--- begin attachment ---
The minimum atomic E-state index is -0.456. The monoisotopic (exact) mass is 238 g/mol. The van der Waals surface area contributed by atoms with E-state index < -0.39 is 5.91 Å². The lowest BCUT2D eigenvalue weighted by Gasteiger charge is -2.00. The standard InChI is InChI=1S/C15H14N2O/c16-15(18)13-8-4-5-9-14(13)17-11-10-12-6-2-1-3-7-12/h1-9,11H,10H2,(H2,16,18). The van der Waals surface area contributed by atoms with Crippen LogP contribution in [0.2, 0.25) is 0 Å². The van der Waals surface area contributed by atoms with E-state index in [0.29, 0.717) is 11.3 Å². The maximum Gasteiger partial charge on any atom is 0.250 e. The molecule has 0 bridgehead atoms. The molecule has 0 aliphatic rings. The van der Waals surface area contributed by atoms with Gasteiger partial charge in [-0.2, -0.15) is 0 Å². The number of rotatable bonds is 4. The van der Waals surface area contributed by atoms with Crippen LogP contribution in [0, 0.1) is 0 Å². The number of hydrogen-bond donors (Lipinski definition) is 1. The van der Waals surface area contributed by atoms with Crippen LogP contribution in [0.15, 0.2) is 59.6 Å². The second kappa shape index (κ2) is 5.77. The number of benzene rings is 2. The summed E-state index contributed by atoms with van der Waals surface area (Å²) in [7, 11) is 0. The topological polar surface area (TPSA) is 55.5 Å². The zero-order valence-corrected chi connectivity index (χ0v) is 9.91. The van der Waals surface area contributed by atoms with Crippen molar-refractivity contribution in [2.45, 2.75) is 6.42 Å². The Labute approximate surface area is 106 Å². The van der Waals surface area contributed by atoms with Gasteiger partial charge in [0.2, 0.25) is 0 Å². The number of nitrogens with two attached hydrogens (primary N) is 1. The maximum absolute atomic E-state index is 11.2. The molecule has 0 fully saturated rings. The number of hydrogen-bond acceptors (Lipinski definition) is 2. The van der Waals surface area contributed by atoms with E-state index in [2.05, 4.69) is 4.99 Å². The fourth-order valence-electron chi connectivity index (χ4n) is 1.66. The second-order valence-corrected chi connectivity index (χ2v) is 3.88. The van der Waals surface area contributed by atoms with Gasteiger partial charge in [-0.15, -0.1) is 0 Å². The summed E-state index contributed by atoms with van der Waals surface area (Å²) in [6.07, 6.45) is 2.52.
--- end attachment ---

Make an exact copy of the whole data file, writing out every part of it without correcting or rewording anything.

The minimum atomic E-state index is -0.456. The monoisotopic (exact) mass is 238 g/mol. The van der Waals surface area contributed by atoms with E-state index < -0.39 is 5.91 Å². The lowest BCUT2D eigenvalue weighted by Gasteiger charge is -2.00. The standard InChI is InChI=1S/C15H14N2O/c16-15(18)13-8-4-5-9-14(13)17-11-10-12-6-2-1-3-7-12/h1-9,11H,10H2,(H2,16,18). The van der Waals surface area contributed by atoms with Crippen LogP contribution in [0.2, 0.25) is 0 Å². The van der Waals surface area contributed by atoms with E-state index in [0.29, 0.717) is 11.3 Å². The maximum Gasteiger partial charge on any atom is 0.250 e. The molecule has 0 bridgehead atoms. The molecule has 0 aliphatic rings. The van der Waals surface area contributed by atoms with Gasteiger partial charge in [-0.2, -0.15) is 0 Å². The number of rotatable bonds is 4. The van der Waals surface area contributed by atoms with Crippen LogP contribution in [0, 0.1) is 0 Å². The number of hydrogen-bond donors (Lipinski definition) is 1. The van der Waals surface area contributed by atoms with Crippen LogP contribution in [0.15, 0.2) is 59.6 Å². The second kappa shape index (κ2) is 5.77. The number of benzene rings is 2. The summed E-state index contributed by atoms with van der Waals surface area (Å²) in [7, 11) is 0. The topological polar surface area (TPSA) is 55.5 Å². The zero-order valence-corrected chi connectivity index (χ0v) is 9.91. The van der Waals surface area contributed by atoms with Crippen molar-refractivity contribution in [2.45, 2.75) is 6.42 Å². The Labute approximate surface area is 106 Å². The van der Waals surface area contributed by atoms with Gasteiger partial charge in [0.2, 0.25) is 0 Å². The number of nitrogens with two attached hydrogens (primary N) is 1. The maximum absolute atomic E-state index is 11.2. The molecule has 0 fully saturated rings. The number of hydrogen-bond acceptors (Lipinski definition) is 2. The van der Waals surface area contributed by atoms with E-state index in [2.05, 4.69) is 4.99 Å². The fourth-order valence-electron chi connectivity index (χ4n) is 1.66. The second-order valence-corrected chi connectivity index (χ2v) is 3.88. The van der Waals surface area contributed by atoms with Gasteiger partial charge in [-0.15, -0.1) is 0 Å². The summed E-state index contributed by atoms with van der Waals surface area (Å²) in [6.07, 6.45) is 2.52.